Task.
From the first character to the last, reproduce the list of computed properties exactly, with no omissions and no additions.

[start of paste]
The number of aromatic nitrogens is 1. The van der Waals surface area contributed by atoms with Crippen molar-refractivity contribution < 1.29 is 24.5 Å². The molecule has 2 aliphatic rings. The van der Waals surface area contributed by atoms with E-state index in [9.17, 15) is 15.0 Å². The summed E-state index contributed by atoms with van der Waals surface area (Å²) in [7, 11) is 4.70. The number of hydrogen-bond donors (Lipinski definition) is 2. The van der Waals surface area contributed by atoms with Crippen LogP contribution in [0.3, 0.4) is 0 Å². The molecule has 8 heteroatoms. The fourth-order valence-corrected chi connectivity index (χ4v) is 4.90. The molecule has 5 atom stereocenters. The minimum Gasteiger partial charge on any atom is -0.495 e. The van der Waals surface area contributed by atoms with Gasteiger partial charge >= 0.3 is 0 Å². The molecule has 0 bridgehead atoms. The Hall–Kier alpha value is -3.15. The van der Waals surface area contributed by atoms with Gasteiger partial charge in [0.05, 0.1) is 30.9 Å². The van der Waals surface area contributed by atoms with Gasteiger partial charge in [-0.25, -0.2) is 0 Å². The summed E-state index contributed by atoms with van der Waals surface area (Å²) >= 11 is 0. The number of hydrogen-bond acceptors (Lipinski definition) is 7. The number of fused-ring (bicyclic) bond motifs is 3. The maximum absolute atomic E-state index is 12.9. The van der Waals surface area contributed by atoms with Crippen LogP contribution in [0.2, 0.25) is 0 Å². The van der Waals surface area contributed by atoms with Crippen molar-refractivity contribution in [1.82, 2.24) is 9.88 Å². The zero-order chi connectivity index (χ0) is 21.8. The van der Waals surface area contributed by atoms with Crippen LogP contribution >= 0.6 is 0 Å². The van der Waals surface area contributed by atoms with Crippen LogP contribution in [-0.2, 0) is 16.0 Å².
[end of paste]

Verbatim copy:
The number of aromatic nitrogens is 1. The van der Waals surface area contributed by atoms with Crippen molar-refractivity contribution < 1.29 is 24.5 Å². The molecule has 2 aliphatic rings. The van der Waals surface area contributed by atoms with E-state index in [9.17, 15) is 15.0 Å². The summed E-state index contributed by atoms with van der Waals surface area (Å²) in [7, 11) is 4.70. The number of hydrogen-bond donors (Lipinski definition) is 2. The van der Waals surface area contributed by atoms with Crippen LogP contribution in [0.3, 0.4) is 0 Å². The molecule has 8 heteroatoms. The fourth-order valence-corrected chi connectivity index (χ4v) is 4.90. The molecule has 5 atom stereocenters. The minimum Gasteiger partial charge on any atom is -0.495 e. The van der Waals surface area contributed by atoms with Gasteiger partial charge >= 0.3 is 0 Å². The molecule has 0 bridgehead atoms. The Hall–Kier alpha value is -3.15. The van der Waals surface area contributed by atoms with Gasteiger partial charge in [0.05, 0.1) is 30.9 Å². The van der Waals surface area contributed by atoms with Gasteiger partial charge in [-0.25, -0.2) is 0 Å². The summed E-state index contributed by atoms with van der Waals surface area (Å²) >= 11 is 0. The number of hydrogen-bond acceptors (Lipinski definition) is 7. The number of fused-ring (bicyclic) bond motifs is 3. The maximum absolute atomic E-state index is 12.9. The van der Waals surface area contributed by atoms with Crippen LogP contribution in [0.2, 0.25) is 0 Å². The van der Waals surface area contributed by atoms with Crippen molar-refractivity contribution in [1.82, 2.24) is 9.88 Å². The zero-order chi connectivity index (χ0) is 21.8. The van der Waals surface area contributed by atoms with Crippen LogP contribution >= 0.6 is 0 Å². The van der Waals surface area contributed by atoms with Crippen LogP contribution in [-0.2, 0) is 16.0 Å².